often referred to as crew in the United States, is a sport with origins back to Ancient Egyptian times. It is based on propelling a boat (racing shell) on water using oars. By pushing against the water with an oar, a force is generated to move the boat. The sport can be either recreational – focusing on learning the technique of rowing, or competitive – where athletes race against each other in boats. There are a number of different boat classes in which athletes compete, ranging from an individual shell (called a single scull) to an eight-person shell with coxswain (called a coxed eight).
Rowing is one of the oldest Olympic sports. It was on the programme for the 1896 games but the rowing did not take place due to bad weather. It has been competed since 1900. Women’s rowing was added to the Olympic programme in 1976. Today, only fourteen boat classes are raced at the Olympics, across men and women. Each year the World Rowing Championships is held by FISA with 22 boat classes raced. In Olympic years only the non-Olympic boat classes are raced at the World Championships. The European Rowing Championships are held annually, along with three World Rowing Cups in which each event earns a number of points for a country towards the World Cup title. Since 2008, rowing has also been competed at the Paralympic Games.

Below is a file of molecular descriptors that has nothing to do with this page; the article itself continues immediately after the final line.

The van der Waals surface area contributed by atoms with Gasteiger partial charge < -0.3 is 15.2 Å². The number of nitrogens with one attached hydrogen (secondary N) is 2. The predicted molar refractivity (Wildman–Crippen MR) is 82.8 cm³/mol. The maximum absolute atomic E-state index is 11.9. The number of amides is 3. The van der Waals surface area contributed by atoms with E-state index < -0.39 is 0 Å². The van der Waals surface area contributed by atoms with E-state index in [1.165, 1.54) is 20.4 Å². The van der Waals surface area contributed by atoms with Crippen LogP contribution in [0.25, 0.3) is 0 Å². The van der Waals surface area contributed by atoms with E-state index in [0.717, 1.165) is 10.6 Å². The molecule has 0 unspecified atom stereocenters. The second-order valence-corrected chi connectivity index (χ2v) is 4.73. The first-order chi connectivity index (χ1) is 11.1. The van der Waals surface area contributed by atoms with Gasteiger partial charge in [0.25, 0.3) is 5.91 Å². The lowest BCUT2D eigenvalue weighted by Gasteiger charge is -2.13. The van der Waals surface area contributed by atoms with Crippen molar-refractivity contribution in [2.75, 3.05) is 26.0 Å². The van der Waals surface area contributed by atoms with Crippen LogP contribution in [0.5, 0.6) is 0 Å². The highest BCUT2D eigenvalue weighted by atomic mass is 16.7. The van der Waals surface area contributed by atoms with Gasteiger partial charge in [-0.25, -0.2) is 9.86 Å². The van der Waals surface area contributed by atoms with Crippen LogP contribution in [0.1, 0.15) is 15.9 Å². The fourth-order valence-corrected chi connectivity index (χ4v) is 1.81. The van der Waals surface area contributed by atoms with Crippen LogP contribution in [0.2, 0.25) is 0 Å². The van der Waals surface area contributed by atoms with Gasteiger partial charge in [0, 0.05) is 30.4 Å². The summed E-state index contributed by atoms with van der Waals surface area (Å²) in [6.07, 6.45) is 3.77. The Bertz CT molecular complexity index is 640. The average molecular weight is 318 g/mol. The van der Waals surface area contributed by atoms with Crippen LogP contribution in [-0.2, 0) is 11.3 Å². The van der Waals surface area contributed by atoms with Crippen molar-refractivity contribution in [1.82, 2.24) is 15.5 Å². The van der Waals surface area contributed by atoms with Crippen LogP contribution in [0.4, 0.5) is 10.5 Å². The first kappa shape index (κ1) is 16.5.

Download – Rowing Rules & Regulations
Venue: Colombo Rowing Club (CRC)
Rules & Regulations